Business Books

Can we learn “sales” through books?

It depends on the type of books.


Business Books

Is it a book by “Prof. John Smith” (or any other scholar’s name) with 30 years experience in teaching business to undergraduates, or a book by Donald Trump, the successful American real estate tycoon or Steve Jobs the iconic marketing figure who transformed Apple into a technology giant or even Sun Tzu, the Chinese strategist and philosopher who wrote “The Art of War”, the important, ancient made contemporary, guide to business men all over the world nowadays?

Because, it does make a difference.

Is it "peanuts" to sell peanuts to any and everybody?

Is it “peanuts” to sell peanuts to any and everybody?

Now, no one should intend or even attempt the belittling of scholarly and academic work on the scientific aspect of sales (whether mathematics, psychology or other disciplines), since their contribution to the field are of invaluable importance.

Business from the outset and in the end is concerned with selling things, ideas, values or needs to others. And scholarly work has contributed great insights to the business field that couldn’t have been conjured with the simple practise of it, in the absence of the devoted intervention of observation, in-depth research, analysis and publication.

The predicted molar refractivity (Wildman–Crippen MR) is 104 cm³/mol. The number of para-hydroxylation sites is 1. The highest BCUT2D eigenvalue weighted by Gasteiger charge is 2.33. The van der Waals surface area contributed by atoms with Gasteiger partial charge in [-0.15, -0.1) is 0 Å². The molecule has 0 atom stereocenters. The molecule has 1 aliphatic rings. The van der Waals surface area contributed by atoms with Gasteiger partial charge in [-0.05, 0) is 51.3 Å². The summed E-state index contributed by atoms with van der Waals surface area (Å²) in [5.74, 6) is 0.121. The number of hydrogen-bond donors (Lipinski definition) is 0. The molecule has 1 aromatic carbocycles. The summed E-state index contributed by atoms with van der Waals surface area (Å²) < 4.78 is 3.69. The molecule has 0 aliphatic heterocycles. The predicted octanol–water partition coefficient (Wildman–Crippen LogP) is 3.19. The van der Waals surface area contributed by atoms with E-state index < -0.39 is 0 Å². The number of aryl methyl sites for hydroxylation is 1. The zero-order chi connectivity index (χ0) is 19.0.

But in my personal experience, books of the likes of Steve Jobs and Donald Trump carry more applicable value to the sales discipline than “philosophical sales literature”, since the lessons they teach are derived from real business life experience with all their truisms & contradictions, success and failures, moralities & immoralities.

Innovative Business Doing

And by “applicable value to the sales discipline”, I am not necessarily referring to the blind copying of previous strategies that have proven profitable or successful or to the obedient fellowship of remarkable businessmen whose results spoke authoritatively for them.

Some of us may try to go about business, selling and entrepreneurship differently, trying to invent new idea’s or innovate old ones, for having critical thoughts about present-time business conduct. But, having any moral or practical objections to how business is conducted in our world can only thrive in a useful way, if preceded by applicable knowledge of (& awareness about) what has been done already or what is being done, in order to do it it differently, more responsibly, more humane or less selfish.

learning by practice

I can also speak of own experience and say that about 75% of my sales skills (that are still in continuous development) were gained through practise and training and not exactly from books!

And no, I wasn’t “born a salesman at all”. Actually I always was more of an academic person and a book worm, whose relationship with business and sales was only limited to the demands of my choice of education and my drive to pass exams. This was so, until I started practical selling of my language services and later those of others around the world through my language services agency, from 2008 up and until 2013.